In her club are several who, while waiting for new hearts, have been revived half a dozen times. She herself has visited and been brought back repeatedly from the dead. Her first revival was an adventure unique; her second a reprise of the first; her third unprecedented in its feeling like one of a series; her fourth like waking from sleep.

First death is a quick and vivid narrowing of focus from the already limited scope of life at large to something just bigger than the traffic light she can’t seem to take her eyes off of. The universe collapses to the space within her skin; eternity is this interminable moment. She sees a point of light turn green to amber, amber to red, but all in the present; hears nothing but the single pulse of her last heartbeat crescendo in her ears; feels with a terrifying intensity an unspeakable pressure bursting the bones of the world, now, and now, and now. Revival to the paper-thin world of the never-dead is a monumental cheat. It’s impolite to say so, and she knows it, but there’s no life after “death.” Survivors leap directly out of hospital beds into burning buildings, plummet from tall buildings into madness, hurtle into hopeless love, desperate to exist in the arms of their own kind.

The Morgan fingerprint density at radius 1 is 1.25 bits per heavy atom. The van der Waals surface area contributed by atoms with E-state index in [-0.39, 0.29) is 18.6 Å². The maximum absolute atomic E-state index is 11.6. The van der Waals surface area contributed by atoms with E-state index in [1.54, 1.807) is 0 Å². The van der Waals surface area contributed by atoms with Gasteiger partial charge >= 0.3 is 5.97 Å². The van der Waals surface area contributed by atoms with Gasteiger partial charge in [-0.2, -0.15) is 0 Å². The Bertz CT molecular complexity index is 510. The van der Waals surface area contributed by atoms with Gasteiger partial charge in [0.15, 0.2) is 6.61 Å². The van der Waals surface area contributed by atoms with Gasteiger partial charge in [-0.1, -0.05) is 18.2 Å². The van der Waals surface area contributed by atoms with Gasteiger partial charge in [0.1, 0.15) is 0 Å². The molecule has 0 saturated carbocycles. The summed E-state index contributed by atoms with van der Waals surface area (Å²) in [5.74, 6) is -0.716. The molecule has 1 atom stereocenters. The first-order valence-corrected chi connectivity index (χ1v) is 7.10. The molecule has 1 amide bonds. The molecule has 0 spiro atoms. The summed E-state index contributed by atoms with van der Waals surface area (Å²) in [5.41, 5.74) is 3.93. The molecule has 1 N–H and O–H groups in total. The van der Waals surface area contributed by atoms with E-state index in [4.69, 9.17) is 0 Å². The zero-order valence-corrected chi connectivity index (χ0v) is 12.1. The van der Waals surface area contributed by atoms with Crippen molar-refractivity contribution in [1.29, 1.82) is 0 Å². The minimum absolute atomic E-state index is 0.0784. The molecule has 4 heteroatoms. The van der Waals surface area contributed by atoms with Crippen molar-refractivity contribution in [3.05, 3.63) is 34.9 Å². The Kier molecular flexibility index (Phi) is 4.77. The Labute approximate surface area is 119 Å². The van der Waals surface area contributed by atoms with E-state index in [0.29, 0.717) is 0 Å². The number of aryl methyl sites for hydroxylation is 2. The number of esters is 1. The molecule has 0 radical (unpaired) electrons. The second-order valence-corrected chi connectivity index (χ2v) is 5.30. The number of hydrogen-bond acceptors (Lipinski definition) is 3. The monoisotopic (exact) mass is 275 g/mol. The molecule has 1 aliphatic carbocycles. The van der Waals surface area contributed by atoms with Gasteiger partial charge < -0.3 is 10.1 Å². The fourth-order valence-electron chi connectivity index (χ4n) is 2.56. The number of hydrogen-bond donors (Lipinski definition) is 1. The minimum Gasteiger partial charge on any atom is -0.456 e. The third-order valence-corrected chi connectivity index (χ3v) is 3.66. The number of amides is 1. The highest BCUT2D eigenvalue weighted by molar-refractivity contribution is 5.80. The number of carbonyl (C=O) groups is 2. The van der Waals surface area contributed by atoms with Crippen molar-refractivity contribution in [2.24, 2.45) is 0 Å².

The lesson of the second death, and the third, and all subsequent deaths, is different from the first. Death isn’t death, it’s one of a series of deaths. Time stretches out between the deaths and a light from the future once again casts a shadow on the deaths of the past.

The six-timers know what the never-dead may intuit in times of mortal crisis: we wake up every morning from the dead; each little blink is a glimpse at oblivion.

Copyright © 1999 David Hodges